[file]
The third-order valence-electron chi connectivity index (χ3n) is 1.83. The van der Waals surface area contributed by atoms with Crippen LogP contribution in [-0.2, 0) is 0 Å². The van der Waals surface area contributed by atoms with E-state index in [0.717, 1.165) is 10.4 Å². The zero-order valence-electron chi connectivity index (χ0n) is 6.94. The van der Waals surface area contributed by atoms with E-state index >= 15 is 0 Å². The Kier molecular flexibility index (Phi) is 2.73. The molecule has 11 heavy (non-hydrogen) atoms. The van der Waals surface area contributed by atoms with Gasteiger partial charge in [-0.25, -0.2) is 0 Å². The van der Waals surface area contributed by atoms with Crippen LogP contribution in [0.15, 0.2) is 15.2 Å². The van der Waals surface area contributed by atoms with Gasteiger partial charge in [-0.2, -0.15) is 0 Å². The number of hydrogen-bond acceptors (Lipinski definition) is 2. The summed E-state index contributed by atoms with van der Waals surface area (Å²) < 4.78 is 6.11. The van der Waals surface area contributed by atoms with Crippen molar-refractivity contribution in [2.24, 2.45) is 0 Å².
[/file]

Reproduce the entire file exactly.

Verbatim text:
The third-order valence-electron chi connectivity index (χ3n) is 1.83. The van der Waals surface area contributed by atoms with Crippen LogP contribution in [-0.2, 0) is 0 Å². The van der Waals surface area contributed by atoms with E-state index in [0.717, 1.165) is 10.4 Å². The zero-order valence-electron chi connectivity index (χ0n) is 6.94. The van der Waals surface area contributed by atoms with E-state index >= 15 is 0 Å². The Kier molecular flexibility index (Phi) is 2.73. The molecule has 11 heavy (non-hydrogen) atoms. The van der Waals surface area contributed by atoms with Gasteiger partial charge in [-0.25, -0.2) is 0 Å². The van der Waals surface area contributed by atoms with Crippen LogP contribution in [0.15, 0.2) is 15.2 Å². The van der Waals surface area contributed by atoms with Gasteiger partial charge in [-0.2, -0.15) is 0 Å². The number of hydrogen-bond acceptors (Lipinski definition) is 2. The summed E-state index contributed by atoms with van der Waals surface area (Å²) < 4.78 is 6.11. The van der Waals surface area contributed by atoms with Crippen molar-refractivity contribution in [2.24, 2.45) is 0 Å².